Integration Order
u3
(%error) 0.1615 (+0.1 %) 0. Higher order numerical integration formulas are possible. the tip displacement would be less than the exact displacement. The stresses were calculated at the integration point and extrapolated to the nodes. for most displacementbased finite element analysis higher order integration is not required.76 (+34 %)
ELEMENT TYPE EXACT Constant Strain
3node isoparametric 3node isoparametric
Exact 2 point 3 point
0. However. lower order integration produces more accurate results than higher order integration.5 %) 2.67 (6. loading and boundary conditions are used as were used for the example presented in Section 4.00 1.31 (+15.
Table 5.5 %) 2.
4
RESTRICTION ON LOCATIONS OF MIDSIDE NODES
The previous example illustrates that the location of the midside node need not be at the geometric center of the element. However. The formulation presented here will be for a general foursided element with four to nine nodes.
5. At a crack tip. x 2 = and x 3 = r .2.5) indicates that the strains can be infinite if J(s) is zero. it implies that the coordinate transformation between x and s is very distorted.4b) can be rewritten. For infinite strains at locations s = ±1 . In the case of two. as 2 2 2 (5. Equation (5. if J(s) is negative.56
STATIC AND DYNAMIC ANALYSIS
5. the midside node location must be within the middle onehalf of the element. The stresses at the integration points will then be realistic. Also. its location is not completely arbitrary. the zero singularity can be found from:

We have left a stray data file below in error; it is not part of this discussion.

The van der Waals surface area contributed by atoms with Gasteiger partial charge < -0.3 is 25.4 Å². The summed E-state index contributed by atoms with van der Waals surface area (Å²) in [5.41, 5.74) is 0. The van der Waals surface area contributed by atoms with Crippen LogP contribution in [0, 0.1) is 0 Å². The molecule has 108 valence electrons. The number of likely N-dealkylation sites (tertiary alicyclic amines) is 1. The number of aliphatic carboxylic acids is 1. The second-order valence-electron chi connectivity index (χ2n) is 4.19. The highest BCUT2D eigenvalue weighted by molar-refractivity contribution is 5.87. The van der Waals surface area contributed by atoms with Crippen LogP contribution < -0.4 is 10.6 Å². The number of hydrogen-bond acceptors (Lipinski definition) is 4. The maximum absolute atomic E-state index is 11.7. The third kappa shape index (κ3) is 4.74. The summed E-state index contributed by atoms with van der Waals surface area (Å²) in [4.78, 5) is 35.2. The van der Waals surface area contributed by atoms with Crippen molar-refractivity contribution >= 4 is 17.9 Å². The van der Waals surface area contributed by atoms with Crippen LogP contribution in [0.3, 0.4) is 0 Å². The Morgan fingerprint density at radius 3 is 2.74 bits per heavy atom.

2 ± r = 0 .
.9)
where r is the relative location of node 3. midside nodes should be located within the middle one half of each edge or side. and element strain energy can be estimated.and threedimensional elements. where the physical strains can be very large.10)
Hence. Therefore. it has been proposed that the elements adjacent to the crack have the midside node located at onefourth the length of the element side. with x1 = − J(s) = (2 − sr) L 2 L L L .5
TWODIMENSIONAL SHAPE FUNCTIONS
Twodimensional shape functions can be written for different elements with an arbitrary number of nodes. or r = ±
1 2
(5. with respect to the center of the element. Equation (5. one formulation will cover all element types shown in Figure 5. which may be used to predict crack propagation or stability [5].
to NineNode TwoDimensional Isoparametric Elements The shape functions. The shape functions shown in Table 5.3 are for the basic fournode element.
Table 5. 8 or 9 exist.3 Shape Functions for a Four.0 at the node and equal zero at all other nodes associated with the element.2 Four. All functions must equal 1. are a product of the onedimensional functions shown in Figure 5. in the natural rs system. The range of both r and s is ± 1 . The table indicates how the functions are modified if nodes 5. s) N 1 = (1 − r )(1 − s) / 4 N 2 = (1 + r )(1 − s) / 4 − −